John Whitelegg (Stockholm Environment Institute)
“Mobility measured crudely in terms of how many kilometres we move around every day has nothing whatsoever to do with quality of life, rich human interaction, satisfaction, happiness and a detailed knowledge and familiarity with places and the things we chose to do in those places.” Continue reading
The following essay is based on a review of “Is it safe in numbers?” by Christie and Pike (in Injury Prevention August 2015 Vol 21 No. 4 276-277 – see the reference to it here ) . It indicates certain attitudes and beliefs about human behaviour amongst “road safety” researchers and professionals – attitudes and beliefs which we think it important to criticise. Continue reading
Our last post questioned the current effectiveness of the Fleet Operators Recognition Scheme (FORS) of Transport for London (TfL). Below we put forward what we hope will be seen as constructive suggestions that TfL can pursue.
Just a slight injury this time (Photo Evening Standard)
Firstly, don’t panic! You may feel like losing the will to live when reading the words “TfL and Cyclists stay back stickers”, but it won’t hurt, I promise. It’s just that there are serious issues about Transport for London and its Fleet Operators Recognition Scheme (FORS) in their approach to fleet safety in general, and lorry safety – specifically for pedestrians and cyclists in London – in particular.
The latest episode in the saga of “Cyclists stay back” and other warning stickers shows TfL continuing its long refusal to behave responsibly on this issue, as well as failing to work co-operatively with its cycling partners. Above all, it raises worrying questions about Tfl’s commitment towards the headline issue of lorry safety in London. Continue reading
As someone who has tried to demythologise beliefs held not just by the general public, but transport professionals and not a few campaigners, I welcome Steve Melia’s addition to the debunking literature. Continue reading
A construction industry truck currently sold by Scania. Note gap between vehicle body and lack of diver visibility in high cab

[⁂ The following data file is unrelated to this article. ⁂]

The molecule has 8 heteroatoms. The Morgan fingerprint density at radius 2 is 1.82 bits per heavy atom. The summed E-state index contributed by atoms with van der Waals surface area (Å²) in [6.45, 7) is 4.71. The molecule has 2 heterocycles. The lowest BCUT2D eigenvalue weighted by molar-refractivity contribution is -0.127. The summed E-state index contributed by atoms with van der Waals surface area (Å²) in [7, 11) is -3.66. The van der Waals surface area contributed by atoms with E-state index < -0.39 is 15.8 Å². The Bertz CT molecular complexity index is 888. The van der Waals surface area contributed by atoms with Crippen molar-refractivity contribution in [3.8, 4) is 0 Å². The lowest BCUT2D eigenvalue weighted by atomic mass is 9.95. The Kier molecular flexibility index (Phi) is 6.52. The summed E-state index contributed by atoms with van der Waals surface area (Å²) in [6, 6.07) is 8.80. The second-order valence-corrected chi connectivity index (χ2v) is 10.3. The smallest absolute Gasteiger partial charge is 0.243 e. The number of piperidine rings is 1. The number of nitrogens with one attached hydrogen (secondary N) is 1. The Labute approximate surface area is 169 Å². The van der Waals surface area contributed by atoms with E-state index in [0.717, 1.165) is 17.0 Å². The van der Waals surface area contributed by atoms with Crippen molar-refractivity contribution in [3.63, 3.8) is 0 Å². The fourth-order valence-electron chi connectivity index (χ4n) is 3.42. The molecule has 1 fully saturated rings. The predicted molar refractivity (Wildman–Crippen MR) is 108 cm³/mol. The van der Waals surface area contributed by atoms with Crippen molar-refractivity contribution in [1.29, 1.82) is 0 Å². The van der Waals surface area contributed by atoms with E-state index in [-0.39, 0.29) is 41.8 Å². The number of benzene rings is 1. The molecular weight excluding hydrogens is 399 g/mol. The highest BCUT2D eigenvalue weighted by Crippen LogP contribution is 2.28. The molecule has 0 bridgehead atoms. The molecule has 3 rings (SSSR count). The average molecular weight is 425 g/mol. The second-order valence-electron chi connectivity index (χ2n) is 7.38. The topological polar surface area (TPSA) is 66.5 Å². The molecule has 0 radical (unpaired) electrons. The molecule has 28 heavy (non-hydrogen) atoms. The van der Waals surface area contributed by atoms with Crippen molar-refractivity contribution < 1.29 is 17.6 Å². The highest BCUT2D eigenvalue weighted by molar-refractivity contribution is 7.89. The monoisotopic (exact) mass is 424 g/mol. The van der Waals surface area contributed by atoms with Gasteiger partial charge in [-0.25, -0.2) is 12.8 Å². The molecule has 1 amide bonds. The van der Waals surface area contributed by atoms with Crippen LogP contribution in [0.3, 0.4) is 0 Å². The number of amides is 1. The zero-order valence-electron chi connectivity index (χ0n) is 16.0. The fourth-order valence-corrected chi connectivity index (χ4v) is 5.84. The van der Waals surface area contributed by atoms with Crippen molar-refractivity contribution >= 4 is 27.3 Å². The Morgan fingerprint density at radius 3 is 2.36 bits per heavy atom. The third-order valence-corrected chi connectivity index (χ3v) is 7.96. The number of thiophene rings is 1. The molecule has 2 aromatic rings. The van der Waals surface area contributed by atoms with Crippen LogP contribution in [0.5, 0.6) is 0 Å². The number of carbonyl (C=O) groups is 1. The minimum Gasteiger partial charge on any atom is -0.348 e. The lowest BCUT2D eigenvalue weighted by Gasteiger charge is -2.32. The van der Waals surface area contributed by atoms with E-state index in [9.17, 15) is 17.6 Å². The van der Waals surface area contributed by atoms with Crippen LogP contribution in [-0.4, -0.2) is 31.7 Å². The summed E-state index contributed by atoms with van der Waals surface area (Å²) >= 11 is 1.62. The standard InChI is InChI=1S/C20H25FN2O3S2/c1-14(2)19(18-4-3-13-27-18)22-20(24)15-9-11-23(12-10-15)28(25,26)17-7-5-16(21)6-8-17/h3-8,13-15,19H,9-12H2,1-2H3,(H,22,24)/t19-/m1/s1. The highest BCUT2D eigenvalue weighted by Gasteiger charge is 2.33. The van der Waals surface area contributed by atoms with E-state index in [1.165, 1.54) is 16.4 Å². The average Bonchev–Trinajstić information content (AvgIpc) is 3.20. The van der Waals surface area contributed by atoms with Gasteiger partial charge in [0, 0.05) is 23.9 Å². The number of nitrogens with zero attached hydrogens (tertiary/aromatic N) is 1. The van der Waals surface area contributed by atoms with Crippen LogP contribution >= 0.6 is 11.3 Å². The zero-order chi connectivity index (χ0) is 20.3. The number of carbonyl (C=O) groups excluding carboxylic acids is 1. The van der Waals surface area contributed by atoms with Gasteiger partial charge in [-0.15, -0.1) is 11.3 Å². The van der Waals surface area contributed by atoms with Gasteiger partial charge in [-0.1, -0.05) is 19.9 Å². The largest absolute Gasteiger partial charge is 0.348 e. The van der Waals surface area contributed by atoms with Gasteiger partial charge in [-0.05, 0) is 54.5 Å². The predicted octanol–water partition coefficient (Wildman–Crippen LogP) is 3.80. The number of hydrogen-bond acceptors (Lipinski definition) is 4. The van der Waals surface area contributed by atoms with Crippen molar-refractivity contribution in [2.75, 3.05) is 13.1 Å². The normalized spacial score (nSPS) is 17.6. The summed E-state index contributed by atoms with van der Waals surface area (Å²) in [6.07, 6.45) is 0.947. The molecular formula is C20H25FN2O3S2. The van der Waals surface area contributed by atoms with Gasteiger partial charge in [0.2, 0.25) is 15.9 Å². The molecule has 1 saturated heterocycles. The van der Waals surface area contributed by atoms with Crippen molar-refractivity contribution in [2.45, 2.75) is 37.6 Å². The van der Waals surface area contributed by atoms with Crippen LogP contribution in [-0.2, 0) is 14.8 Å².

Amongst the deluge of unquestioned “road safety” press releases from the “road safety” industry, one recent one grabs our attention. Time for us to question this initiative from truck manufacturers Scania – and one from Volvo – with another bit of recent publicity on the same matter. Continue reading
Churchill in 1911 (Photo: Daily Mail)
“Few accidents arise… from ignorance of how to drive, and a much more frequent cause of disaster is undue proficiency leading to excessive adventure”. Winston Churchill, then Home Secretary, responding to a 1911 TUC delegation demanding the introduction of a driving test.
As we approach the 80th anniversary of the compulsory driving test in the UK, there will be some discussion of how there could be modifications of the current driving test. There will be calls for a ”graduated driving test” and possibly even the argument that drivers should retake “the test”.
I take a different approach. I argue that, however much it has been modified or tweaked, the role of the “test” is actually to boost the sense of entitlement of drivers – encouraging the sense of “undue proficiency” that Churchill perceptively noticed. Whatever benefits it may have are thus diminished, and I doubt whether it has a significant – or indeed perhaps any – overall function as a means of controlling road danger.
Saying this is rather taboo, but I think that this taboo needs to be broken. Let’s see how the compulsory driving test for motorists is in many ways part of the problem of danger on the roads. Below I enclose what I wrote about “the test” in 1992 (fully referenced version here)Page 108 – 111, and then I see whether anything has changed since then. Continue reading